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Is Binge Watching As Bad As They Say?

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Let's talk about the horribly stigmatized, yet all too familiar, practice of binge watching. Just the mention of the phrase calls up images of crazed college students sitting in their rooms, un-showered and over-caffeinated, glued to their computer screens at four in the morning, compulsively clicking onto the next episode of Breaking Bad. But what is binge watching, really, and why do we do it? And is it really as bad as everyone says? To trace back the history of the term binge watching, we have to go back to a mysterious and far away time -- the late '90s. Fans of the popular sci-fi show The X-Files posted messages on UseNet, one of the first Internet forums, offering to travel across the country for video tapes of earlier episodes of the show that they had missed. In that moment, the idea of binge watching was born.

Since then, the popularization of instant streaming sites like Netflix and Amazon Prime has made binge watching a common occurrence. In fact, according to a recent Netflix study, 61 percent of people said that they regularly binge watch TV. But why is binge watching so popular? What makes it so we can't stop watching?

The answer, in fact, lies partially in science. According to Newsweek, watching television causes us to switch from the left hemisphere of the brain, which is more logical, to the right, which is more emotional. This releases endorphins, which cause us to relax. When we turn off the television, we switch back to the left hemisphere, and the endorphins go away. All of the sudden, the relaxation disappears. But if you keep watching, it doesn't.

So there is a reason for binge watching, other than our compulsive need for answers to cliffhangers. But watching hours upon hours of TV because you need an endorphin high doesn't necessarily sound like a good thing. With the increasing popularity of binge watching, the debate about its effects on television enjoyment has exploded.

Netflix's study reported that 73 percent of those surveyed had a positive opinion of binge watching. But what about that other 27 percent? What about the people who deplore binge watching as an affront to the television landscape?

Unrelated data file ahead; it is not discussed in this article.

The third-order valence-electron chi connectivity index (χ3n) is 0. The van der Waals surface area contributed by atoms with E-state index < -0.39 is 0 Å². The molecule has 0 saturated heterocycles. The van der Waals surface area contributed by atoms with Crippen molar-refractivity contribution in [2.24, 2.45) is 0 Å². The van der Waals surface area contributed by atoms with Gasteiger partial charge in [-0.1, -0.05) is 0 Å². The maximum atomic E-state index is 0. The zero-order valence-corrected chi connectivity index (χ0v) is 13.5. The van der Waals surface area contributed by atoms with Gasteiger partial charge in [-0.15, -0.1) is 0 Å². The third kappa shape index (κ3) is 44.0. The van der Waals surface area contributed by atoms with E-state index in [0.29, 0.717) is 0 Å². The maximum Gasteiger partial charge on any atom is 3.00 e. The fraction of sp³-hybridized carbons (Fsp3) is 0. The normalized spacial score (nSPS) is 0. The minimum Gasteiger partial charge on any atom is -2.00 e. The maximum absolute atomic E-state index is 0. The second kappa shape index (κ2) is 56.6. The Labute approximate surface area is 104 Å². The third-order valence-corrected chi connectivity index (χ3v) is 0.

One such person is Jim Pagels at Slate. Mr. Pagels argues that television is designed to be watched in episodes and seasons, not as a continuous narrative. Consuming shows in the narrative format, he says, takes away the suspense and drama that makes them great. It makes sense, and it's a solid argument. Suspense needs time to build and fester before being relieved. If a show ends an episode on a cliffhanger, then the writers clearly expected for me to wait before finding out its resolution.

Mr. Pagels' argument does run into one major complication though -- he neglects to think about why television airs the way it does. As James Poniewozik at TIME points out, television adds suspense between episodes and seasons in order to get viewers to tune back in. It's not that television writers want you to take that three month gap at the end of Lost season one to ponder exactly what will be inside the hatch. They just want you to still be interested enough to watch all that time later when the second season premieres. They're trying to find a way to keep your attention through network-mandated gaps in their production.

So what happens when there are no gaps, when you only have to wait 30 seconds before Netflix pushes you on to the next episode? If I immediately move on to that second season, do I sacrifice the suspense and thrill of finding out about the hatch just to keep my endorphins up?

Personally, no. I will be just as excited to get some answers immediately as I will a few months later, if not more so. I'm a type A person who likes to enjoy television in quick bursts, rather than long, drawn out waiting periods. I use television to relax, and I want to keep my endorphins up for as long as I can. In my opinion, binge watching is good.

Here is where the major problem with television comes in, though: Just because I think that something is good, doesn't mean that everyone else does. Television is an art form -- the way in which you choose to interpret it is completely up to you.

Art is a personal experience. Television watching is a personal experience. What you watch and how you watch it is driven by who you are and how you want to be entertained. There are no blanket statements in television -- Dads isn't universally considered to be a horrible show, and not everyone likes Mad Men. 

Binge watching isn't inherently bad, and it's not inherently good. It is what you make of it. If you have the desire and the time to sit in bed and marathon all six seasons of Breaking Bad without stopping, no one should be able to tell you otherwise (except maybe your doctor). And if you want to parcel it out into smaller chunks, so that the viewing lasts months or years, that is also completely up to you.

We need to stop stigmatizing the idea of binge watching, or not binge watching. There is no proper way to enjoy television, no perfect formula for the amount of time that you need to digest a show. So stop judging when your friend tells you that she wants to watch just one episode of Orange is the New Black a week, or when your coworker mentions that he spent three straight days marathoning The Wire, because what they do isn't up to you. Television is an escape, not a chore, and you need to find the way that you enjoy it most.

By: Julia Bianco, Case Western